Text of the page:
Also, we need to fully electrify GSA’s fleet, and we’re getting there. We manage about a third of the federal fleet of 600,000, next to fleets of the U.S. Postal Service and the Department of Defense. Adding to the 8,000 already in use across the government, we’ve ordered over 58,000 ZEVs and begun installing more than 26,000 charging ports, adding to the 7,000 already in use across the government. Everybody is working on that because it has a huge impact. GSA put together its first energy conservation plan in 1973, before I worked, if you can believe it. 

Q: Exactly what is low-embodied carbon?

KK: First, operational carbon – what most people think of when talking about greenhouse gas – is the carbon we emit when we drive a car, when we turn on the furnace, or build fires outside. Those carbons trap heat close to the Earth’s surface, creating what we call climate change and extreme weather. 

Embodied carbon is created and released when we manufacture buildings, transport the materials to build them, and that they emit after they are built. For example, how concrete is manufactured in the U.S. – through a chemical process that releases enormous amounts of carbon dioxide – and transported, produces as much greenhouse gas as the entire country of India.

By GSA’s definition, low-embodied concrete, asphalt, glass and steel give off less greenhouse gas during manufacturing. For example, if you mix asphalt at lower temperatures, with a slightly different mix of ingredients, you can use significantly less energy to produce the asphalt than traditional methods. Basically, the manufacturing process needs to get more efficient. This is also true and possible for steel, for concrete, and for glass, and these are the four materials we are concentrating on. We’re pushing for substantially better. There have been different breakthroughs, and it’s a relatively new industry.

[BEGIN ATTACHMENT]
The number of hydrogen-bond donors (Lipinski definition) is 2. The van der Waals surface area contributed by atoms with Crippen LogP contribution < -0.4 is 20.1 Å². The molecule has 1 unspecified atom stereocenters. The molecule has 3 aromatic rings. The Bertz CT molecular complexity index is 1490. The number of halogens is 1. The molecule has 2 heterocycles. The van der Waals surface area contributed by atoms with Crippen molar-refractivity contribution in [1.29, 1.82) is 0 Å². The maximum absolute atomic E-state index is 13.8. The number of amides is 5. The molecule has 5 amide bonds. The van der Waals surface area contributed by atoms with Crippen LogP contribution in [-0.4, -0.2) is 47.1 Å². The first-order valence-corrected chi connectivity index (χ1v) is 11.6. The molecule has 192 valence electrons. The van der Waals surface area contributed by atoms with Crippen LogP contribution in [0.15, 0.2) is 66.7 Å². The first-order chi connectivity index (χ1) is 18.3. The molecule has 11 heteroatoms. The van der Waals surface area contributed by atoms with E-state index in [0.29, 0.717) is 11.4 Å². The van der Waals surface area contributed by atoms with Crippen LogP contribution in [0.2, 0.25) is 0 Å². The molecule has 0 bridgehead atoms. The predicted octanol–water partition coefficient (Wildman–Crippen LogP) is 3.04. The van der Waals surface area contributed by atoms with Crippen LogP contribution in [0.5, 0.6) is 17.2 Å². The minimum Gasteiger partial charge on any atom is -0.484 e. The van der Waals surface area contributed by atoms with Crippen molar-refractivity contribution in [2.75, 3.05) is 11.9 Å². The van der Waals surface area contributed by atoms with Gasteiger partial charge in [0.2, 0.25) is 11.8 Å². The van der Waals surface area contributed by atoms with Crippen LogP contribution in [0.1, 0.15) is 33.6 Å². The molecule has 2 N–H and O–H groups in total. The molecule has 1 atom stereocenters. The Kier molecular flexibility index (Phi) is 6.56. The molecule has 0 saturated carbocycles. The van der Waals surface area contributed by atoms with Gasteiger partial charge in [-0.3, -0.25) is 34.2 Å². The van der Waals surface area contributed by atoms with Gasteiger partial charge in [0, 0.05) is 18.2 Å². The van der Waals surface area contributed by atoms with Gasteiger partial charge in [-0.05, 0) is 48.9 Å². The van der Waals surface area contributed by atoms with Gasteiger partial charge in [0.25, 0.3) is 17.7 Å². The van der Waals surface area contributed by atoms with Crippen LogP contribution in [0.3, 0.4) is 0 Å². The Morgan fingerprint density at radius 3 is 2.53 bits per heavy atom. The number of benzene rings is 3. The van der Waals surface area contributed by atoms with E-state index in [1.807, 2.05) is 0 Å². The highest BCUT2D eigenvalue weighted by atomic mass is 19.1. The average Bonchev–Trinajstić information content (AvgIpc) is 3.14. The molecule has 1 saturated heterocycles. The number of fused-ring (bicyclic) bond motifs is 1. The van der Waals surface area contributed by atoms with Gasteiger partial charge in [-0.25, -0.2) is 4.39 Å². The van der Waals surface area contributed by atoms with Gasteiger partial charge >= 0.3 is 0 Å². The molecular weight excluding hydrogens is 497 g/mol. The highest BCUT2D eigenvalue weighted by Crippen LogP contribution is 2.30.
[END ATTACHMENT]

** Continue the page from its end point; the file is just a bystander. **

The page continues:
It’s worth noting that the embodied carbon of a new building – the amount of carbon dioxide released during the manufacture of its construction materials – is greater than the amount of carbon it will release over the next 30 years of its life, and that includes the emissions its machinery will release over that 30 years. So that gives you a sense of scale.

To manufacture in ways that are better for the environment, we’re going to have to use lower bodied carbon material. To steer clear of dirty electricity – electricity that is created using oil, gas and coal and emits more carbon dioxide in the atmosphere – to achieve clean or pollution-free electricity, we’re going to have to use lower bodied, or lower embodied, carbon materials.

Q:  How can individuals contribute to environmental sustainability?

KK: Changing our behaviors is one of the things that we can do. It’s generally not the easiest, but sometimes it is forced upon us. Covid has changed our behavior pretty radically, and now we are adapting to a new future. Adapting, I believe, will lead us to using fewer resources in the future for better outcomes. 

Q: Anything we didn’t ask you that you’d like to add?

KK: I have a granddaughter who just turned 3, and we started taking trips to the farmers’ market on Saturday mornings. It’s wonderful because everything is new in the world for her. She’s very cute and outgoing. Of course, I’m the grandfather, I would say that right? But we have conversations with the vendors, some of whom are local farmers or farmers’ children, and it’s a wonderful way to teach her where our food comes from, how it gets to us, and the people involved in every aspect of how we live in the world.